Book Review - All Your Children, Scattered

The 1994 genocide of the Tutsi people devastated Rwanda in just 100 days. Beata Umubyeyi Mairesse’s searing debut novel explores how its aftermath affected three generations of one family. Immaculata survives the massacres in Butare by hiding in the basement of her Hutu neighbour’s bookshop. Her son, Bosco, joins the exiled rebel army, while her daughter, Blanche, escapes to France, meets her husband and settles in Bordeaux with their child, Stokely.

The novel is narrated from the perspectives of Blanche, Immaculata and Stokely and is a poignant meditation on the violence that ruptured so many lives. The women’s experiences, their struggle to come to terms with trauma and survivor’s guilt, are emblematic of the nation’s attempts to heal.

Immaculata reflects on her childhood under Belgium’s protectorate and how at secondary school she was forbidden from speaking her mother tongue, Kinyarwanda. She ponders the ability of words to dehumanise – to “pierce brutally like a spear” – but finds refuge in books that nurture “kinship”. Blanche interrogates her identity: she is mixed race, light skinned and lives in Europe, but where does she truly belong? Speaking French can feel like “a decorative veneer… a public corset, ridiculous and pretentious”, whereas her mother tongue is “her backbone, the language in which she expressed her sorrows and kept her secrets”.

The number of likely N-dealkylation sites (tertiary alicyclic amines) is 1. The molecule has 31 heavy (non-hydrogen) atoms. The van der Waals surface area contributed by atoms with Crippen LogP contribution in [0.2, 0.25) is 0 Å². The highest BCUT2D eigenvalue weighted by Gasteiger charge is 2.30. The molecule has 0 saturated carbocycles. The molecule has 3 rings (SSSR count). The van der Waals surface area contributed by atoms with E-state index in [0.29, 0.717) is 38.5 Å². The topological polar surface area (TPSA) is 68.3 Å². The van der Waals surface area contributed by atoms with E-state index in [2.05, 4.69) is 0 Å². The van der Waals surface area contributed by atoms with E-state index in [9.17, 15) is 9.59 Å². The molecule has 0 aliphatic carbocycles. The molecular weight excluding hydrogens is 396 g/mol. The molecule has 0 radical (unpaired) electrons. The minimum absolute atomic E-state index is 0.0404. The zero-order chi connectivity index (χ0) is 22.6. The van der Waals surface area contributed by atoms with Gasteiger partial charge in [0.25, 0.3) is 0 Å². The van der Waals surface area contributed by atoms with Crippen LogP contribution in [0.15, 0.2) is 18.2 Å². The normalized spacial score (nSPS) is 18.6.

Stokely recognises the culpability of the colonial administration that had fuelled division in Rwanda by classifying people according to ethnicity. He reconciles himself to his mixed heritage, learns Kinyarwanda and helps the women find a way back to each other.

Mairesse’s lyrical prose, translated by Alison Anderson, is mesmerising. She crafts beautiful sentences to convey a feeling or mood: “I hanged myself on my tongue”, “silence is a shield”, a smile is “like a dove flying over a courtyard in the late morning sun”.

The title comes from the Catholic liturgy: “gather to yourself all your children scattered throughout the world”. Rwandan proverbs also resonate throughout. Mairesse’s deft entwining of cultural traditions is part of the novel’s power.

Originally published by The Observer